Friday, September 30, 2016
Engineer:  designed ships;  maintained engines
Pilot: navigated ships/boats on waterways
Boatswain: officer in charge of sails and rigging
Lodeman: ship or boat pilot
Master mariner: commander of ship
Ship master: owner or commander of ship
Steersman: helmsman on ship
Ballast heaver: loaded ballast into empty holds of ships
Bargeman, Barkman: worked on, owned or operated a barge
Wharfinger: owned or managed wharf
Thursday, September 29, 2016
Anchor smith: made anchors
Armourer: made metal plates for sides of ships
Caulker: made boats watertight by caulking seams
Jack: young sailor
Landsman: inexperienced sailor
Shipwright: carpenter skilled in building and designing ships, boats
Boarding officer: inspected ships before they entered port
Chanty man: led singing on board ship
Stevedore: overseer or laborer involved with the loading and unloading of cargo of merchant vessels
Longshoreman: worked on the waterfront loading and unloading ships
Wednesday, September 28, 2016
Wainwright: built, repaired wagons
Wagoner: drove wagons or carts
Step Boy: helped passengers in and out of carriages, coaches
Hostler / Ostler: stableman or groom
Muleskinner / Muleteer: mule driver
Horse coper: horse dealer or breeder
Horse capper: dealer in worthless horses
Henchman: horseman, groom
Hackney man: rented horses, carriages
Hack driver: driver of a taxi, carriage for hire
Cartwright: made carts, wagons
Cart wheeler: made wheels for carts, wagons
Carter: wagoner, stable headman
Cabbie: driver of small horse drawn passenger vehicle
Axel tree maker: made axels for wagons, carriages and carts
Drayman: drove low flatbed wagon without sides [primarily became brewery wagons]
Teamster: driver of wagons hauling cargo
Bullwacker: oxen driver
Chaise maker: made wicker carts
Coachman: coach driver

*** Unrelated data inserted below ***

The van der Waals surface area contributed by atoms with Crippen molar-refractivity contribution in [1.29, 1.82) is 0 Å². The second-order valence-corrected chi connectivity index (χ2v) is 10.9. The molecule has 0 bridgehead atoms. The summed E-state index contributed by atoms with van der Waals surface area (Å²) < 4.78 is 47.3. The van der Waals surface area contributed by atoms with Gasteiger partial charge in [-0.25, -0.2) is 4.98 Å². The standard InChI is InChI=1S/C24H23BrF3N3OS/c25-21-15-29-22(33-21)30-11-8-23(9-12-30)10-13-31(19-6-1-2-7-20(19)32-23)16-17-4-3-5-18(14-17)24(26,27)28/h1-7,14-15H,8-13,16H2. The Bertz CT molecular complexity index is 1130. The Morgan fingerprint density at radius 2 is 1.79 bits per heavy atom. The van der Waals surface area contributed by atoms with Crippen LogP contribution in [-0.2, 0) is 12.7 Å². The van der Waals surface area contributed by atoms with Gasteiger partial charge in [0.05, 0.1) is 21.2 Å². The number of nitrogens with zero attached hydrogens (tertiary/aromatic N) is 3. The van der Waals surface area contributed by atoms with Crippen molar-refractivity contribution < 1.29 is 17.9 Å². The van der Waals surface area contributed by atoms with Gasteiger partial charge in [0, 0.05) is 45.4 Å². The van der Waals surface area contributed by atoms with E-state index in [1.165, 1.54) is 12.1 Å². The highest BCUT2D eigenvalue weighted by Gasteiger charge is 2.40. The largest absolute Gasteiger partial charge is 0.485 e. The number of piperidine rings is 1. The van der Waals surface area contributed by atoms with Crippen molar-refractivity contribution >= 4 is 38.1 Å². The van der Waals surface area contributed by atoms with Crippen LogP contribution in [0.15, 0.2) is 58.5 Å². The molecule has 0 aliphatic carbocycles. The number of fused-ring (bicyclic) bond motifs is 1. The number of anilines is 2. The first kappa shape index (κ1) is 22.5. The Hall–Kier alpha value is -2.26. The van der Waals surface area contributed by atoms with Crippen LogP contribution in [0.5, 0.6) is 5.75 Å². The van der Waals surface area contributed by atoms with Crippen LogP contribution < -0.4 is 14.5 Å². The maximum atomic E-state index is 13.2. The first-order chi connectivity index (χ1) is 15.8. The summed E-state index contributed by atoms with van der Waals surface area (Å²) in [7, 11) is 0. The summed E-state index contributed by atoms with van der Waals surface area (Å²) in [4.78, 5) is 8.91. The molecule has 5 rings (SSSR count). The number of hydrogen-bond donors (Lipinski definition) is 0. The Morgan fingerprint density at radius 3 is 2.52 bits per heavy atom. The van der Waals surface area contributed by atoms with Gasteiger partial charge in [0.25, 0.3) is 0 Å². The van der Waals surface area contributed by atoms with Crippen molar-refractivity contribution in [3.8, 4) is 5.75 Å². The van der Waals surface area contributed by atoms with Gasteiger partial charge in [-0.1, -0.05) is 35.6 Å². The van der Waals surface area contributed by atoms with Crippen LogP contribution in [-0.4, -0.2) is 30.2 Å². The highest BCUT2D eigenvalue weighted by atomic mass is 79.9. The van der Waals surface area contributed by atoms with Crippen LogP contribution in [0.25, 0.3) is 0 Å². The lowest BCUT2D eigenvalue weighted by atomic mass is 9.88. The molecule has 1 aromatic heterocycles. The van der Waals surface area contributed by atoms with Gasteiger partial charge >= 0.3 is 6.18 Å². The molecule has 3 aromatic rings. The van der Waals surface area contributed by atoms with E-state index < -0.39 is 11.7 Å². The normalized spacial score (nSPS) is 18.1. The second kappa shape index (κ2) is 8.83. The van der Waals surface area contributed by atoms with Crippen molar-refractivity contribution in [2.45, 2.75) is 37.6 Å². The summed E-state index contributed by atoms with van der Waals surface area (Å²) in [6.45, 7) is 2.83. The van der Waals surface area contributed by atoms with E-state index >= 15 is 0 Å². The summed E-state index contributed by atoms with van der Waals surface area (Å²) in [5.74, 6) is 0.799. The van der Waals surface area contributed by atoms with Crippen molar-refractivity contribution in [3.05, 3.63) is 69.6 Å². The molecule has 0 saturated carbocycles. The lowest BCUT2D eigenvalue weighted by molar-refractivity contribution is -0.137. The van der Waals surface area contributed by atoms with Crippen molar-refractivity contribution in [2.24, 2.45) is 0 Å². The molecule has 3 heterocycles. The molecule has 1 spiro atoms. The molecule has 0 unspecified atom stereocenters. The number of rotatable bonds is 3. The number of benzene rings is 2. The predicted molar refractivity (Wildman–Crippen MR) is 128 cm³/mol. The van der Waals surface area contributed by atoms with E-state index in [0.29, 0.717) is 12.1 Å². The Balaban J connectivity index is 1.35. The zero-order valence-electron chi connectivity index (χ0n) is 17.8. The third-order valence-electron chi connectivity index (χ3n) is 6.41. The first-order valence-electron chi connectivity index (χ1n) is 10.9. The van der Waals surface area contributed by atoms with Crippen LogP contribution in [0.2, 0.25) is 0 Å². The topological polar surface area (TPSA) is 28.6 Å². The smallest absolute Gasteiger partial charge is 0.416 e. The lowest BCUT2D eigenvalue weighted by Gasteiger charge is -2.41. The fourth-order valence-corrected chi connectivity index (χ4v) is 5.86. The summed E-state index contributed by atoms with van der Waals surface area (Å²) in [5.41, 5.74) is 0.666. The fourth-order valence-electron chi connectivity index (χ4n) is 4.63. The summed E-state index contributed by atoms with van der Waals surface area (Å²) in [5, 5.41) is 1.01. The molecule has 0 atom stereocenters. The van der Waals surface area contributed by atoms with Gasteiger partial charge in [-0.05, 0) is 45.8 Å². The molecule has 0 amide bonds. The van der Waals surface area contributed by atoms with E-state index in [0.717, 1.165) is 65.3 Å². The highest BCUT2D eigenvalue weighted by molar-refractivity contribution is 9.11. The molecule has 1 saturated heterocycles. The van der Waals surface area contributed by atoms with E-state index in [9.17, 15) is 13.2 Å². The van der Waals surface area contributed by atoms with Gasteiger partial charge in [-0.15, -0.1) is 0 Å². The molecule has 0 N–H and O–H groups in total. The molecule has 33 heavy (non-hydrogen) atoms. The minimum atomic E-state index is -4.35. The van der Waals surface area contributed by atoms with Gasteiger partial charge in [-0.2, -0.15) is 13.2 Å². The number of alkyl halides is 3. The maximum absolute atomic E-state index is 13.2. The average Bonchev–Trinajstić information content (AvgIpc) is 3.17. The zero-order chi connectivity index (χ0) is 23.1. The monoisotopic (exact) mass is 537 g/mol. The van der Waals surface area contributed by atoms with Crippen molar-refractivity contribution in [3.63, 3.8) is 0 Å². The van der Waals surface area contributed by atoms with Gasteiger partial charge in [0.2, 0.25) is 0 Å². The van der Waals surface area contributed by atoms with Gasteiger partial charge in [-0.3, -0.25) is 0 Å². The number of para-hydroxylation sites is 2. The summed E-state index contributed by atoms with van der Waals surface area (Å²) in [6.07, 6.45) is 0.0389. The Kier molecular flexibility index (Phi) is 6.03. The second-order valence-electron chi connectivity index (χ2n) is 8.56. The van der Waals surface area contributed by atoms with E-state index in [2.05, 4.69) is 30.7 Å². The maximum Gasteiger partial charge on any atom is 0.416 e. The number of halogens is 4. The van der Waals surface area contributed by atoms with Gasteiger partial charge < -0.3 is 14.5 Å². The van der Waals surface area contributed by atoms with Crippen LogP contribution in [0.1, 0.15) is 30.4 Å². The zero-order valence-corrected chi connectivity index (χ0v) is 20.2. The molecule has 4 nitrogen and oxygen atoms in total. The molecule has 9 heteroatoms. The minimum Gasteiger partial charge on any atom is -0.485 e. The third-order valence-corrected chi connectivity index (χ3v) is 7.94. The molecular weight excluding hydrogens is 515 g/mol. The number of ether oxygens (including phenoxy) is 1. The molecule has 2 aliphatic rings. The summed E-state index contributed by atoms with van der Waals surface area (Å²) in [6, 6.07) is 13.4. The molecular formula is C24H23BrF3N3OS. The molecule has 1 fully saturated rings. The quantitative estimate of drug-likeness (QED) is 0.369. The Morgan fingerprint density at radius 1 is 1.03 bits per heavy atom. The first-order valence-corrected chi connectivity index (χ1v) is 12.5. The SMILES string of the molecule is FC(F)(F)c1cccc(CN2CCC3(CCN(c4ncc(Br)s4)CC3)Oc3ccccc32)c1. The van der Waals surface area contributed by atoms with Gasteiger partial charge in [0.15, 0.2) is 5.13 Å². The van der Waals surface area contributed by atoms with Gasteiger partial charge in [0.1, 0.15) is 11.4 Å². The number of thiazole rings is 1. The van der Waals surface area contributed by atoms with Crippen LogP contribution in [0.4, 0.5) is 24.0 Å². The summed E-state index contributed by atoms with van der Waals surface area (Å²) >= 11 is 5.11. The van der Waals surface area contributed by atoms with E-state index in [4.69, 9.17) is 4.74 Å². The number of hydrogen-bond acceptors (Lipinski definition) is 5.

Tuesday, September 27, 2016
Whit cooper: made tin barrels
Turner: worked with a lathe
Spallier: tin works laborer
Smelter: worker in a smelter melting down ores
Iron monger: dealer in iron or hardware
Ironmaster: owner or manager of an iron foundry
Brass founder: cast brass
Boiler plater: made rolled iron plate for making boilers for steam engines
Boilermaker: attends Purdue University [just kidding!] -worked with metal in an industrial setting
Bellows maker: made bellows for a blacksmith
Monday, September 26, 2016
Smith: worked with metal
Blacksmith, Vulcan, Forger, Farrier: made and repaired items made of metal, generally iron
Tinsmith, Brightsmith: worked with tin
Ironsmith, Ferrier: worked with iron
Goldsmith, Redsmith, Orfever: worked with gold; goldsmith also dealt in gold items
Coppersmith, Greensmith: worked with copper, latten
Silversmith: worked with silver
Whitesmith: maker of tin utensils; primarily dairy utensils
Pan Smith: made pans
Anvil smith: made anvils
Bell founder: cast bells
Sunday, September 25, 2016
Acre man, Ackerman, Earer, Malender, Husbandman, Plowman, Tillman, Planter, Granger: farmer
Yeoman: farmer who owns his own land
Agriculturalist: involved with land cultivation or animal husbandry
Tobacconist: tobacco farmer
Curer: cured tobacco
Sharecropper: farmed someone else's land and split the crop with the owner
Gelder: castrated farm animals
Cowherd: cow keeper or tender
Drover: driver of sheep or cattle
Topsman: foreman or head cattle driver
Shearer: cut wool from sheep
Wool grower: sheep farmer
Gatward: goat keeper
Gooseherd: herder of gesse
Hoggard: pig drover
Swineherder: pig keeper
Pinder: caught and confined stray animals
Saturday, September 24, 2016
Blaxter/Bleacher: bleacher cloth or wood pulp for paper in a Bleachery
Caffler or Rag picker: collected rags
Hotpresser: pressed paper between hot glazing sheets to smooth or glaze it